No Spend October: Wrap Up

So… weeks three and four.  Let’s just say that No Spend month has been a very revealing project for me.

The month did not really go as I planned, but we still spent a lot less than we would have otherwise.

We spent $257.85 on groceries these last two weeks.  Add to that a tank of gas ($46.02), the pumpkin patch outing ($60) and favor’s for H’s birthday party ($14.44) and we spent $378.31 in two weeks.

Total spending this month so far: $624.62

My original budget was $335.  So we blew it by $289.62. 

I’m really bummed that I couldn’t manage to stick to our original budget.  I don’t know whether I just set the bar too high for us, or I just… lacked the self-control.

Besides going over out budget though, I have one major disappointment: I didn’t save anything.

WHY?

Because last month, our spending was so out of control, that all this no spending has done was allow us to catch up.  While we did blow the budget out of the water, we still spent about $700 less than we do in a typical month.  Because of No Spend Month, we’ve gotten well caught up and in a great place to rebuild that savings account and for the holidays.

Overall, the project was a success.  Next time I think I’ll set more realistic goals.  In the mean time, we’ve hit the reset button on spending, so that next time we attempt a no spend month, we can really sock that money away.

Did you attempt no spend month?  Have you saved anything?

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Categories: Simple Living, Thrift | Tags: , , | 8 Comments

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8 thoughts on “No Spend October: Wrap Up

  1. It is a hard thing that you tried to do, and you should be satisfied that you did indeed spend less than last month. This is an excellent thing for young couples to realize, and work toward such a goal. Keep it up and in twenty years you can really made a difference. If you save $1000/month for 20 years, that is $240,000. If you invest that, and double your money every 7 years with good investments, that is more than a million dollars. You didn’t have to go work at a job outside your home for that, your money worked for you while you cared for your family. A frugal homemaker can earn her husband a pretty penny!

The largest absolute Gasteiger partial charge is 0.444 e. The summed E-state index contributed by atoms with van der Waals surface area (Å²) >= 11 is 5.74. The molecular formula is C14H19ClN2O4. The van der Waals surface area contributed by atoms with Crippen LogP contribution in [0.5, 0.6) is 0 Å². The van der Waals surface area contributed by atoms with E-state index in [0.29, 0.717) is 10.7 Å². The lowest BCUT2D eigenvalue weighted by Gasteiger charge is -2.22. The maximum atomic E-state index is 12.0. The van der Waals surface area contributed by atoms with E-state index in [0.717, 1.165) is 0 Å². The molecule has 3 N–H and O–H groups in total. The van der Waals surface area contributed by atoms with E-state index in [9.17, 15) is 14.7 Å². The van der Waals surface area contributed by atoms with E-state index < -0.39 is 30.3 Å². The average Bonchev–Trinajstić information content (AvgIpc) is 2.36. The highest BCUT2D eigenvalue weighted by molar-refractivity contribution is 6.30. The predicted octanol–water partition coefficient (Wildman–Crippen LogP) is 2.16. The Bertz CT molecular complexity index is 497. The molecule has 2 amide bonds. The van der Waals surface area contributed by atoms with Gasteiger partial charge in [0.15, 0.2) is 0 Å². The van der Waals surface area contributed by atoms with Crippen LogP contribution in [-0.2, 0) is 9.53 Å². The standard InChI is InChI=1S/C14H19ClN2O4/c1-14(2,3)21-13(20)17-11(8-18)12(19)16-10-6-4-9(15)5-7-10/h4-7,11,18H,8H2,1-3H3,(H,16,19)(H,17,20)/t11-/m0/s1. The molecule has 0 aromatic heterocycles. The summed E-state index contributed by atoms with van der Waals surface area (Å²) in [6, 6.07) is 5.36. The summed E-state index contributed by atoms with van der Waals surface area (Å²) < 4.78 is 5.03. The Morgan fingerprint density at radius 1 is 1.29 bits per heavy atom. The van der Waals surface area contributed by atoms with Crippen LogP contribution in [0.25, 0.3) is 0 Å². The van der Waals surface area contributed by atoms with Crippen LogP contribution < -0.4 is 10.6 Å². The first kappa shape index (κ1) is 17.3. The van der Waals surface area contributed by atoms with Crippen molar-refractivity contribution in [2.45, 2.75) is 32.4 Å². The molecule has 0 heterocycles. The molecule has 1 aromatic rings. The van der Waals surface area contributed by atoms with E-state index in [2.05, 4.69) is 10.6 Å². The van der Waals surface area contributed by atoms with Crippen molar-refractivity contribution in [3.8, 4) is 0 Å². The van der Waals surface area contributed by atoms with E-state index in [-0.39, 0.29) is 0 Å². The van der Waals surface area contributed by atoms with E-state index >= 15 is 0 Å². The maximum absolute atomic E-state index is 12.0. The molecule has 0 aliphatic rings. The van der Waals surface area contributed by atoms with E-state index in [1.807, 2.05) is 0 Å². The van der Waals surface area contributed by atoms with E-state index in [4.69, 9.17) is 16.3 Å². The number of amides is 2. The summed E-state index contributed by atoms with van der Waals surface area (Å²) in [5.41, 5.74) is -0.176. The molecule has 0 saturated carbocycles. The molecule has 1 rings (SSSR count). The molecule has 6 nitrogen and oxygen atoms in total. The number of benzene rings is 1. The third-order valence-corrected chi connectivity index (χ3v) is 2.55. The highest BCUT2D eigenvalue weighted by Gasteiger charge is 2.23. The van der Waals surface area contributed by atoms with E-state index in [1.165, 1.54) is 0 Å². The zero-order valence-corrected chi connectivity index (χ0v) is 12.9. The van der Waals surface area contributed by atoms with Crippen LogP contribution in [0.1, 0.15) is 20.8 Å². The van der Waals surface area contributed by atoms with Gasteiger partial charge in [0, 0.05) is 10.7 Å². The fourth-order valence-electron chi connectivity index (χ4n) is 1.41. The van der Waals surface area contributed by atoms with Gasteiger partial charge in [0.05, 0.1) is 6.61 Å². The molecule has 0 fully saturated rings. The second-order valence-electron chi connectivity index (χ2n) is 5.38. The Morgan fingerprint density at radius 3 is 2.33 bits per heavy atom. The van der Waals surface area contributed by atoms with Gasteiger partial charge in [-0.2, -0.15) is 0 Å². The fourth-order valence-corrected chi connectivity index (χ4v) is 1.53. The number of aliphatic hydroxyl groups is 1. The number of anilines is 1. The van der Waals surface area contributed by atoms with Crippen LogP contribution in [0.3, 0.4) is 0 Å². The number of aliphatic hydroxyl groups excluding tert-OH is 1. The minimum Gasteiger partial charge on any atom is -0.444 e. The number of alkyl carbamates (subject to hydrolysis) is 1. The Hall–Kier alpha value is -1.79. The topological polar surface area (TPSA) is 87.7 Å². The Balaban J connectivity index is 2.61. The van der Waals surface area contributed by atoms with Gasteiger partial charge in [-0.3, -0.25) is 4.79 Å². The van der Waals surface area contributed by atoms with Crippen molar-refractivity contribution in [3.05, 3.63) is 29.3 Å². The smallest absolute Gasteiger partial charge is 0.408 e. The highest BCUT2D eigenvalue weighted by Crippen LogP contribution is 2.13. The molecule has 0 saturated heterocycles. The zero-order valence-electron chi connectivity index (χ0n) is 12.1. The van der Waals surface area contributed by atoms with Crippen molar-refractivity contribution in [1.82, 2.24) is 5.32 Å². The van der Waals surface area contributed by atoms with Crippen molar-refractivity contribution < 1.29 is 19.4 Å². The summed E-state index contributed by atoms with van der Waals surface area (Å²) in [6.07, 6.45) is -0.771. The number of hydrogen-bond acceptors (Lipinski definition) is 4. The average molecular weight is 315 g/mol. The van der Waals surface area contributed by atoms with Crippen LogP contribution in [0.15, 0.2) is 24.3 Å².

2. MikeW

    Progress in discipline is savings and interest in ownership.

  3. Is gas a no spend item? and food? I think you’re being hard on yourself about the overage… it’s an awesome eye opener…

  4. Christa

    Just a thought about holiday money..my paychecks are direct deposit, and I opened a Christmas club account early last winter. Only put in ten dollars a week, but now Christmas is pretty much paid for, which really makes a difference in our budget this time of year, when work is slowing down!

  5. I just found your blog. I hope you dont mind but I will start following you. I live in Commerce City, and we are not allowed to have chickens/goats! I am envying your ability to urban homestead!

  6. Teri Styers

    Like Christa, I also save all year for Christmas – but I go one step further… Savings is part of our weekly budget and a set amount is transferred weekly. My savings ledger is set up like a spreadsheet. So much per week for Christmas, quarterly insurance payments, retirement, annual property tax, etc. So when those larger bills come the money is there. I even have a column labeled “meat” where I deposit $25 per week – then when I buy that half pig and quarter beef it isn’t so painful. Getting that money out of the general fund is important – once it is moved over there then it is off limits except for its specified purpose.

  7. I hope I won’t sound like Scrooge, because I actually love the holidays, but I don’t love all the spending associated with it. Years ago we were the type of people who spent a lot of money on decore and presents, but somewhere along the way things changed for us. We were so stressed out trying to put on the right display, give the right gifts, put on the right event and prepare the right foods that we weren’t enjoying it. It took several years of change and a real decision to do things differently. We stopped trying to keep up with the Jones’ and started enjoying ourselves. We don’t give traditional gifts any more, instead we make an effort to do things with those we love and for those members of our family who don’t understand our choices we give experiences (generally tickets to events or classes), not things. It not only saves us money, which wasn’t actually the intent, but it frees us up to spend a lot more time with friends and family. I do still throw a few parties. We all go on a bike ride on Black Friday, and we have Christmas Dinner at our house for all our orphaned friends, those who don’t have family in the area, but instead of trying to do a traditional meal, we usually make up a big pot or Posole (mexican hominey soup) and buy some tamales and let our guest contribute to the pot luck. I don’t need a savings account, my trash can won’t be over flowing and I won’t be stressed trying to do it all. I think taking retail out of the holidays brings back more of the true meaning of it.

    • Nope – you don’t sound like a scrooge! We usually try to keep gifts handmade or experiences as well, but Santa usually brings some toys that were… um, not handmade. Otherwise, the bulk of our holiday money is spent on food. I love Thanksgiving and Christmas for the food.

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